Monday, April 1, 2013

Haiti in my Heart

Its been a while since I posted anything on the blog, mostly because I was out of the country and internet access was sporadic at best. But I'd like to tell you about my adventures in March when I was part of a 7 person team to visit Hope Home - a residence for children and young adults with disabilities in Port au Prince, Haiti.

This is Gylsme learning to use a communication device

Its actually my second trip down, my husband and I went two years ago and for hubby, it was his 5th trip. Our team leader, Judith has not only adopted two girls from Haiti many years ago, but also visits Hope Home at least twice a year. In fact this trip marked her 42nd time to travel and come alongside all the wonderful young people at Hope Home.

 Here's our team after Chapel on Palm Sunday

Many people are curious about the conditions in Haiti since the earthquake just over three years ago. They may have heard that millions of dollars had flowed into the country in aid, but little had changed or improved. They might have heard that people still lived in tent cities, water was not fit to drink or people are going without food. That part and more is true, BUT I've also noticed huge changes from my visit in 2011, both positive and negative. One person I spoke to who have lived in Haiti for 14 years was optimistic about the future for the country and said most emphatically that "progress is being made"!!!
There are still people living in tents or temporary accommodations built by aid agencies, often they are people who were homeless before the quake. The huge areas with acres and acres of tents are gone, often these tents and small buildings have been moved back to small properties and incorporated into the overall city landscape.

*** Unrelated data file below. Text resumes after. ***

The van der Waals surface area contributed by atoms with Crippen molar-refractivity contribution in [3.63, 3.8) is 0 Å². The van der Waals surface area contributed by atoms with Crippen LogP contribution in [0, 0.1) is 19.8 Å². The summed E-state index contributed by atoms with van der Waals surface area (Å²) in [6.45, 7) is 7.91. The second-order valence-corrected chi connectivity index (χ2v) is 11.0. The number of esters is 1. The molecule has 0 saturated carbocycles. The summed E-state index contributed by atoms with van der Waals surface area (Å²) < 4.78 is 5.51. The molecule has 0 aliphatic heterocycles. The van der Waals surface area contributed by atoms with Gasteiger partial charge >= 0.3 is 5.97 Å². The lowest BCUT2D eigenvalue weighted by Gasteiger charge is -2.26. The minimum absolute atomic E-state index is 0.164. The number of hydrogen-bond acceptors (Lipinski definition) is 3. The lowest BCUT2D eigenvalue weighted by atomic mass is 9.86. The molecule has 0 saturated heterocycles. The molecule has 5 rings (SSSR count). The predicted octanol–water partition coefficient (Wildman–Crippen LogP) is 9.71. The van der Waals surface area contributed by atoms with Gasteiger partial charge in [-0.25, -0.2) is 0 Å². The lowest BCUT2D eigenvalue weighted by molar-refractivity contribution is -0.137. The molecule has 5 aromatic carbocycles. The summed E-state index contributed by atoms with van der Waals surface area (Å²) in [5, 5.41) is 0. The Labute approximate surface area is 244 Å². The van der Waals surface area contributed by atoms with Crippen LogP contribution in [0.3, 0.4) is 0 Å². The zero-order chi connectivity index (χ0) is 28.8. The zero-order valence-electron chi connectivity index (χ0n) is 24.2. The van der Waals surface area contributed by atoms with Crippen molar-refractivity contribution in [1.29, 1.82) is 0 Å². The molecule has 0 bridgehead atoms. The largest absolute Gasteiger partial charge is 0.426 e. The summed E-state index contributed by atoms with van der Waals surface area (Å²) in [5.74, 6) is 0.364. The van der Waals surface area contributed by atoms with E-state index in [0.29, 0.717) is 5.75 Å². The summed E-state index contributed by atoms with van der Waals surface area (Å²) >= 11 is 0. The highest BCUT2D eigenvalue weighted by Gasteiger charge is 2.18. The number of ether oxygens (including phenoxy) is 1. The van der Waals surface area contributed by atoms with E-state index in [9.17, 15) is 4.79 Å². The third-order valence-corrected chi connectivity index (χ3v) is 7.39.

Clean water is being delivered to homes and areas, you can't drink from the taps, but that is true in many Caribbean countries, not just Haiti.

The traffic around Port au Prince is congested and chaotic, mostly because of the large numbers of construction/dump trucks moving about. Buildings are going up everywhere, work crews are busy, roads are being improved and business is moving along. Improvements do not happen quickly, work is hot and dusty. It seems that workers will often begin early in the morning, take a long break in the afternoon because of the heat and then work into the evening til dusk while it is cooler. I'm not sure that building codes are strictly adhered to and safety equipment is rare, but I did see some hard hats being worn!
Here in Canada we are used to see rapid progress and change with  government levels responding (fairly) quickly to problems and issues that people have. In Haiti, everything moves much slower, bureaucracy is difficult to understand, corruption is still an issue and change takes time with an enormous effort.
 Each afternoon we took the children outside onto a special swing, they loved the breeze in their faces and the motion of moving back and forth. My husband did most of the "pushing"!

In the small slice of Haitian life that I was part of, there are plans to move the high school to a new and better location, three physiotherapists have been hired, a chicken and rabbit run have been built, small steps to be sure but steps in the right direction. BUT, the needs are still great; medical assessments for some of the children would be helpful, better quality of food would be awesome, equipment upgrades are needed. Teams often come and help but ongoing sponsorship would benefit enormously.
 Some of the children in the shade of the patio

I've heard it said the largest needs for Haiti right now are free education for all children and employment. That is definitely the case, don't give up on the country, there is so much potential.
If you would like to help and want to see your donation make a difference consider giving to an organization where the money is wisely and carefully spent on the young people of Haiti.
If you are in the US, go to:  and in Canada, visit:
Visit this Youtube video to see the team I was part of (there are some flashes of me there) and the wonderfully sweet young people that touched my heart:
My small  part was mostly spent sewing for Hope Home, I came to love my hand cranked sewing machine!

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